We’re staying in the room with him (we have the cage in the bedroom, with the cats banned, to cut down on the level of activity around him)  as much as possible this weekend because he prefers that, and I will be calling out tomorrow to stay with him since it will be his first day or reduced medication, but after that he’s going to have to adjust to being along for long periods of time in a cage.  Which breaks my heart, but we’ll do whatever needs to be done to get him well again.

I’ll be resuming active posting here this week, but in the meantime I’d likely to direct you all to my partner’s blog, where she’s just posted an insightful, thought-provoking essay on the value of pagan modesty, and how her thoughts on the subject play into her choice to wear a head covering.

I also picked up my new flyer yesterday (pictures soon), have been spinning some Shetland at a fine diameter not previously possible with my wheel, and am probably going to ply and finish a few more skeins in the next couple of days, as well as start working on my Jacob fleece again.  (I also picked up a copy of this book, which I am devouring).  In the meantime, here’s a look at the elderberry yarns:

From left to right: natural Merino overdyed with elderberry, cream-colored Corriedale cross, and overdyed grey Shetland.  The color here is much more subtle than with the madder, especially on the colored wool, but I like the pale Champagne color on the cream colored yarn and the soft gold tones on the other two.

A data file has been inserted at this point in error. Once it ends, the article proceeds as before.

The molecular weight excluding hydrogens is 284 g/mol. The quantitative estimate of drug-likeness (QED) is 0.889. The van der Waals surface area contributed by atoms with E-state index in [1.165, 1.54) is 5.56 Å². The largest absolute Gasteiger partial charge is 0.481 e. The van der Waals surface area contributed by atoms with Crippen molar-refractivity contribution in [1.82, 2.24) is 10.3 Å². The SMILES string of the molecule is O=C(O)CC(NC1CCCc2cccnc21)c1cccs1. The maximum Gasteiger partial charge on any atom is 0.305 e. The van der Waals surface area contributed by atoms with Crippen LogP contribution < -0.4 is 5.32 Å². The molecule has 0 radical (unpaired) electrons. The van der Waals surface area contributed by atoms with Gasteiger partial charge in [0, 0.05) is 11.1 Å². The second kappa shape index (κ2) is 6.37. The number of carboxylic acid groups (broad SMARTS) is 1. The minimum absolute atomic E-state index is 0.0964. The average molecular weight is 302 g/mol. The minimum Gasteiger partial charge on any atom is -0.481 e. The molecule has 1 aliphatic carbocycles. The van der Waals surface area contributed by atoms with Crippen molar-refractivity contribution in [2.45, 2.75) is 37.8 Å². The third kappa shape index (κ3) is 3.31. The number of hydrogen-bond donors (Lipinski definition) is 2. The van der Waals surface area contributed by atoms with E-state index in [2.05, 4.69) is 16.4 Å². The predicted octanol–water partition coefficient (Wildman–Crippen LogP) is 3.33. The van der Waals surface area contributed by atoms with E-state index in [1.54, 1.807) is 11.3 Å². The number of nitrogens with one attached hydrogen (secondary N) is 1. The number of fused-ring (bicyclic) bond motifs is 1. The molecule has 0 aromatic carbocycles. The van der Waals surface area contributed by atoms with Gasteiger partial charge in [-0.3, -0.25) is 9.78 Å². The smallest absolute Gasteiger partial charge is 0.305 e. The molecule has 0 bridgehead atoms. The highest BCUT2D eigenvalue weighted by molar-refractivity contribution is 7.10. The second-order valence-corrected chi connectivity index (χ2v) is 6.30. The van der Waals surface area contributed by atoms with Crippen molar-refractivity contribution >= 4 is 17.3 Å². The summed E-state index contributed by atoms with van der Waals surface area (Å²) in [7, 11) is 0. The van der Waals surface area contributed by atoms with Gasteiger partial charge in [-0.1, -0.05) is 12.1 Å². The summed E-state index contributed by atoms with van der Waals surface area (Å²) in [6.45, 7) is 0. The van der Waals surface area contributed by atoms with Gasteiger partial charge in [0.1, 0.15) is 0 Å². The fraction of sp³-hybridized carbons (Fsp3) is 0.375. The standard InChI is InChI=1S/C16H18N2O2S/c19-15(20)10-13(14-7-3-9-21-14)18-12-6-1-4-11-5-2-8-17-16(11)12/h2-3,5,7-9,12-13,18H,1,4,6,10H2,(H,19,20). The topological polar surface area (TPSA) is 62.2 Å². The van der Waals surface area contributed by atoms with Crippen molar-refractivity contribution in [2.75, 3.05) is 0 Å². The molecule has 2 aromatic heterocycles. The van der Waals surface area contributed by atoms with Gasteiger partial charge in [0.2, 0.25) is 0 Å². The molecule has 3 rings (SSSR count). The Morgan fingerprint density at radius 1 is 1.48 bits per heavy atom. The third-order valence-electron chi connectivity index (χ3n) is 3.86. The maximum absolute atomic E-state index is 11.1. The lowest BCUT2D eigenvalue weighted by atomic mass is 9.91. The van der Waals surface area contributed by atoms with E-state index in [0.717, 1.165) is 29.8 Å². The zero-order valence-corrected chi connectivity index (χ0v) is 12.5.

14 thoughts on “Dog trauma”

  1. Oh the poor thing! I am glad to see that he is feeling better, even if he will have to adjust to being in a cage so he can heal fully. I understand about feeling your heart break to put a pet in a cage or its own room alone. We had to do that with one of our kittens when she was spayed because she was so active afterward, the vet was afraid that she would rip open her stitches. She was drama-queen level sad for a while but the adjusted pretty well. Hopefully your pup will adjust fairly well too.

    He’s a real cutie though! I bet he’s a bit of a ham 😉

    1. Thank you! We actually had that problem with one of our cats too, when she was spayed. She did NOT like being caged at all, any more than Corbie does.

      He is not happy about his confinement and is VERY much a ham about it. (Total emo dog.) The poor thing.